Patrick Beadle, an Oregon-based musician convicted of drug trafficking in Madison County last year in a case that brought up tensions between differing state laws on marijuana, may now get out of prison in three years, according to a Clarion Ledger report.
A trial jury had found Beadle guilty last summer, though he and his family maintained that he used marijuana for religious and medicinal purposes and was not a trafficker. William Chapman, the now-retired judge on the case, sentenced Beadle in October to eight years in prison without the possibility of parole.
Beadle’s appeals lawyer Cynthia Stewart told the Clarion Ledger that after the initial sentencing, Chapman set aside Beadle’s conviction, allowing Beadle to enter a guilty plea for simple possession. Chapman then re-sentenced Beadle to 12 years in prison, though he could be eligible for parole in three years.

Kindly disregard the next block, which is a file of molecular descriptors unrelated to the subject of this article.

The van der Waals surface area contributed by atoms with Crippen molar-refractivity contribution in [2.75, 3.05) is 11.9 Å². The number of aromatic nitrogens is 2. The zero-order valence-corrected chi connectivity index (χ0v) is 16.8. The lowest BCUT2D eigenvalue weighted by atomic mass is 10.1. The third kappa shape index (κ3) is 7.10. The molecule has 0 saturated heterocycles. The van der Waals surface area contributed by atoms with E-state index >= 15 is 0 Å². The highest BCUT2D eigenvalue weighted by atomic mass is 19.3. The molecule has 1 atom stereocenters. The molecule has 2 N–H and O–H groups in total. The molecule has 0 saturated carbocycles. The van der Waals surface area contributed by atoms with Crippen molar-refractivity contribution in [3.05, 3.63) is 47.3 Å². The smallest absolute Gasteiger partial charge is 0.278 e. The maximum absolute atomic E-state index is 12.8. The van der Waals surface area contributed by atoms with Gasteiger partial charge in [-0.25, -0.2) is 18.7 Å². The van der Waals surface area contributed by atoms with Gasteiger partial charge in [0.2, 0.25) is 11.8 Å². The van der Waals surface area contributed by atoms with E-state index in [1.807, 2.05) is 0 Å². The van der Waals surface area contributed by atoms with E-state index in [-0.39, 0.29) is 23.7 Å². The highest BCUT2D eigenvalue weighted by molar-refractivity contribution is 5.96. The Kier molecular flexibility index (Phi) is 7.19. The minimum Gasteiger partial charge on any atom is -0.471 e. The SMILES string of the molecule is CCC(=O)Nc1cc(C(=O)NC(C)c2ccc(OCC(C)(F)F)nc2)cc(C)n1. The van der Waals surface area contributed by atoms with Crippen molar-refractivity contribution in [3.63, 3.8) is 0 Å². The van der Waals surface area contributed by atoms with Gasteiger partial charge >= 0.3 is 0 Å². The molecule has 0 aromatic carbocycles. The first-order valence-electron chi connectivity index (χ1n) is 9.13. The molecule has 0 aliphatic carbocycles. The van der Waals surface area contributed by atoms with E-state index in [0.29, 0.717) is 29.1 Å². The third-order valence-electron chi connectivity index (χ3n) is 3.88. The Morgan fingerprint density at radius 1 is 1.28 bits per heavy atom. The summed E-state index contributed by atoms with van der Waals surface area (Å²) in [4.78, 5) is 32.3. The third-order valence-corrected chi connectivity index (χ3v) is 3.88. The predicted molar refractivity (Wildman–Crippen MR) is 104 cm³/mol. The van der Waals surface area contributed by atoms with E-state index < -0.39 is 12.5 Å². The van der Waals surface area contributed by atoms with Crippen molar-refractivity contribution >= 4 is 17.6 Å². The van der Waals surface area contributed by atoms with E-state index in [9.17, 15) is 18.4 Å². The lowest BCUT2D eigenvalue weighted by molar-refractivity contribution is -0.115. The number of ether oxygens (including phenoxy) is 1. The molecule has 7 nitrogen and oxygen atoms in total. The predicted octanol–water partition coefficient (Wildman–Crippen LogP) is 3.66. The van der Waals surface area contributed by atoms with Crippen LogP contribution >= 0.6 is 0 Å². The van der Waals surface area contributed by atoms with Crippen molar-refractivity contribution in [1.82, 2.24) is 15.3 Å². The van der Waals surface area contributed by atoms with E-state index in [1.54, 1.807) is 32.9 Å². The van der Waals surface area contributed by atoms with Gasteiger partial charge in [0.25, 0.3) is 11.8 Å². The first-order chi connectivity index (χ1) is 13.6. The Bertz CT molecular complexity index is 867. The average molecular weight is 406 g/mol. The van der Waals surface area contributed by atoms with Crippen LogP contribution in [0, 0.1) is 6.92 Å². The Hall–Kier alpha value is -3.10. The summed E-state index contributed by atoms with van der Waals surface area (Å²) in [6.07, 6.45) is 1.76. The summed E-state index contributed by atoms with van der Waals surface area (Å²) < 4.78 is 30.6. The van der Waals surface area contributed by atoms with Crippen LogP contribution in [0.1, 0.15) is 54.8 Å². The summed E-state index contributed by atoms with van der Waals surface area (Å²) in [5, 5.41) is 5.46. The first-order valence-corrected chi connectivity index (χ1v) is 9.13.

Beadle’s conviction drew attention as his family and lawyers argued his arrest was the result of racial profiling by the Madison County Sheriff’s Department.
They have also maintained that he obtained the marijuana legally, as the state of Oregon has decriminalized the drug. A movement is currently underway in Mississippi to legalize medical marijuana through a ballot initiative.
At the trial, jurors learned there were less than three pounds of marijuana found in Beadle’s car.